Clinical Decision Tool uptake
In 2007, Dr. Ian Stiell wrote a paper  about the uptake and real-life implementation of his four clinical decision rules (or as we prefer to call them, clinical decision tools). The paper concludes that “Future research should identify implementation barriers and explore strategies to achieve better knowledge uptake in the ED”.
The BoringEM team hypothesizes that the ease of use may be greatly affected by the complexity of a rule itself – i.e. if the tool itself is complex and unwieldy, it may not be readily taken up. For many people, this has lead to barriers for adoption of the Canadian C-Spine Rules. Especially when compared to the simpler NEXUS spine rule, this CDR often has been noted by various people to be difficult to actually navigate. Even though, NEXUS has been shown to be less sensitive than the CCR.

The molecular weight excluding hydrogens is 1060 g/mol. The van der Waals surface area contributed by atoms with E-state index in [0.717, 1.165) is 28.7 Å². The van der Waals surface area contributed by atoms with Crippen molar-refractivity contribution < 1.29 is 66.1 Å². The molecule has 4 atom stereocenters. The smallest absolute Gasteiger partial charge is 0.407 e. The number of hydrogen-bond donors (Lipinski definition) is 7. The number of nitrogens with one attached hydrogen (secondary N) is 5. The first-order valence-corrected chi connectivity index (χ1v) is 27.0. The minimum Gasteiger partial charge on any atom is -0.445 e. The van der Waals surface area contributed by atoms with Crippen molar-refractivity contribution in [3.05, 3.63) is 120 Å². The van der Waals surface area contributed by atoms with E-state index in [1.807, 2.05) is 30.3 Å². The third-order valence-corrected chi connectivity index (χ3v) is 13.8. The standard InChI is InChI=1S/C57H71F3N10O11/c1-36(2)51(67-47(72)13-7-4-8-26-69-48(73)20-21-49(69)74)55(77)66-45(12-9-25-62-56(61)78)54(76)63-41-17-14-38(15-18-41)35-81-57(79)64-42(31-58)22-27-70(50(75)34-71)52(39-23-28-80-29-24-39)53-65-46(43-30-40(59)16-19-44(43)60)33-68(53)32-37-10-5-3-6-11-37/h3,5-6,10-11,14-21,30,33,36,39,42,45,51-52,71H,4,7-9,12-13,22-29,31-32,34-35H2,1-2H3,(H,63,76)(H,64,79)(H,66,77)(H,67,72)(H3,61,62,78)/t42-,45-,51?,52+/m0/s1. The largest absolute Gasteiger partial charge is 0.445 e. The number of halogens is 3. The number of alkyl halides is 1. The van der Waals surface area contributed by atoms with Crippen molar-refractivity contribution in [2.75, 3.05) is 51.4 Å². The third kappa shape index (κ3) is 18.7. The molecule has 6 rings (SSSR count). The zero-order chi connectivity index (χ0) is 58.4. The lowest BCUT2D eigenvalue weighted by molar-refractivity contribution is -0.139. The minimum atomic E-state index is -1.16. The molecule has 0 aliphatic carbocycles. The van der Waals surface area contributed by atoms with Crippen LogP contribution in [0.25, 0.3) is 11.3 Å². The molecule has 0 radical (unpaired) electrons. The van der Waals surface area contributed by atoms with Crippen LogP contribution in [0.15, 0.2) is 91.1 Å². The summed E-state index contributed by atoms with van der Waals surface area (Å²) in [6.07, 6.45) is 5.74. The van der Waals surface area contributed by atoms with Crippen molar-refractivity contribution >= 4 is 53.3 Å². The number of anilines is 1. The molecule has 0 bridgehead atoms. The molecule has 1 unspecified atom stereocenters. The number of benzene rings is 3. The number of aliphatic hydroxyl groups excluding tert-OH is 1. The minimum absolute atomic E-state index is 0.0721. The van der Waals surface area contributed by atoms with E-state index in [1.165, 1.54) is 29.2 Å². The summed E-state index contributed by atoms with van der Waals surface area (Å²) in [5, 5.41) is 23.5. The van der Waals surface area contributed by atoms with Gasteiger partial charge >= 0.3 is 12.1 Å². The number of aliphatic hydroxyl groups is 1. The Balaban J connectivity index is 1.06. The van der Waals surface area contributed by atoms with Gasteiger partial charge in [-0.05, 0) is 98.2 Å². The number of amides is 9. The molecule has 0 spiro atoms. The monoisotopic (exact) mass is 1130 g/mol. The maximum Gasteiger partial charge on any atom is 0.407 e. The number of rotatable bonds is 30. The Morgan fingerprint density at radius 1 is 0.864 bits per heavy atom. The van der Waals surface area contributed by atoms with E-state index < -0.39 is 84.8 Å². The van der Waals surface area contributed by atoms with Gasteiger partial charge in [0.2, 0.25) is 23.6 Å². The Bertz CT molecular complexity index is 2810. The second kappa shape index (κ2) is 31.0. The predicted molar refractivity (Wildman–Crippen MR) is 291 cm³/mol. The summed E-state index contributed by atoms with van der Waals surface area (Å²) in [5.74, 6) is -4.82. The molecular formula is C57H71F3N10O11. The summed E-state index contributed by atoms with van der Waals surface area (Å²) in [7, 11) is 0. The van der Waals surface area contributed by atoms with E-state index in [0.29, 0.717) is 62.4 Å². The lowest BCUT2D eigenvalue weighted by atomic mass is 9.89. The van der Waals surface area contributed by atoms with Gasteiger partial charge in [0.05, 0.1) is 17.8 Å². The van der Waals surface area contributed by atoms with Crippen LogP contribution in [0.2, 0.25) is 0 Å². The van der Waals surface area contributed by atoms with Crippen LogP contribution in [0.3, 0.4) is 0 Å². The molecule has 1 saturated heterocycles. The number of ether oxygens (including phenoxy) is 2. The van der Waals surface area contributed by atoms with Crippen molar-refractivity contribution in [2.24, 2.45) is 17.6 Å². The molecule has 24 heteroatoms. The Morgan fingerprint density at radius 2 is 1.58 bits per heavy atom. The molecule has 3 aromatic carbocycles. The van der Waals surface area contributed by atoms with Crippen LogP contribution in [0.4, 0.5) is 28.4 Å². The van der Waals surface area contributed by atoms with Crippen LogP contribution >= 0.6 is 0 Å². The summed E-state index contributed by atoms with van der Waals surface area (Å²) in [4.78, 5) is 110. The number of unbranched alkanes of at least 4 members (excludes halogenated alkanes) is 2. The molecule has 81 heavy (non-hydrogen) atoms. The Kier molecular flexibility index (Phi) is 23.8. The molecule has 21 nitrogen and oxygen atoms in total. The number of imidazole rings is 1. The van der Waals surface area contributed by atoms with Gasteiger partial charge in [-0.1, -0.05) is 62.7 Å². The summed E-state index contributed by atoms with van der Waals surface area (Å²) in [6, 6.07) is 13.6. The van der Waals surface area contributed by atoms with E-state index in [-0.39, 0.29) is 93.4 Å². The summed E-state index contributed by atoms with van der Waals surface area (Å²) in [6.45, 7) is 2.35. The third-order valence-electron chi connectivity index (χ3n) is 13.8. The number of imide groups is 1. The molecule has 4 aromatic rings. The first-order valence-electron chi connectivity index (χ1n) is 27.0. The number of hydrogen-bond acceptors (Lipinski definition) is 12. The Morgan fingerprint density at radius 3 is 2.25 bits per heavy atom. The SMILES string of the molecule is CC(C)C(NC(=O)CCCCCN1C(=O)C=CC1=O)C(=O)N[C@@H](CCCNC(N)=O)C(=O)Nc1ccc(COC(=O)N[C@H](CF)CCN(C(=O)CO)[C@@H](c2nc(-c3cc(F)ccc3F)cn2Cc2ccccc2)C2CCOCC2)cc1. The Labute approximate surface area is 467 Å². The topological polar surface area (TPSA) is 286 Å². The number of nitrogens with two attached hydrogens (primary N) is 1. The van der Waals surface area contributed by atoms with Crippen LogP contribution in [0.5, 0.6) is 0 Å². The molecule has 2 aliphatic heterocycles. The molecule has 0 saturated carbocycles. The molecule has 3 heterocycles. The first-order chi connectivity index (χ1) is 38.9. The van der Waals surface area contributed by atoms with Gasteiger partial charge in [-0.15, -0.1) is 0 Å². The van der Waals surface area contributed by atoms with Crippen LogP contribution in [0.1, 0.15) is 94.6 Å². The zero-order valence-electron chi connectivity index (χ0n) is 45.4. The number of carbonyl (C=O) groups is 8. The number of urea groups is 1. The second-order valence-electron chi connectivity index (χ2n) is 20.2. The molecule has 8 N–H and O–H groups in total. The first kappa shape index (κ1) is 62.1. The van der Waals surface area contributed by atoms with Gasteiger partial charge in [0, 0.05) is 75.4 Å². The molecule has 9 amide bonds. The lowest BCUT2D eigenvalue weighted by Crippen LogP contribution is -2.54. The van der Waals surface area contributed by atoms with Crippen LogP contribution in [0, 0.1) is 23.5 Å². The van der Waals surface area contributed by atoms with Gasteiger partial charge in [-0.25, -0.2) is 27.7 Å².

A new mnemonic
To alleviate this, we have previously presented a diagram to help with this, but recently a group of McMaster University medical students came up with a nifty new mnemonic to help remember each of the parts of C-spine rule. With some editorial support by myself, we’ve added it to the diagram from our previous post for clarity.
Canadian C-spine rule mnemonic
By: Sean Robinson, Yuetming Lam, Steffen de Kok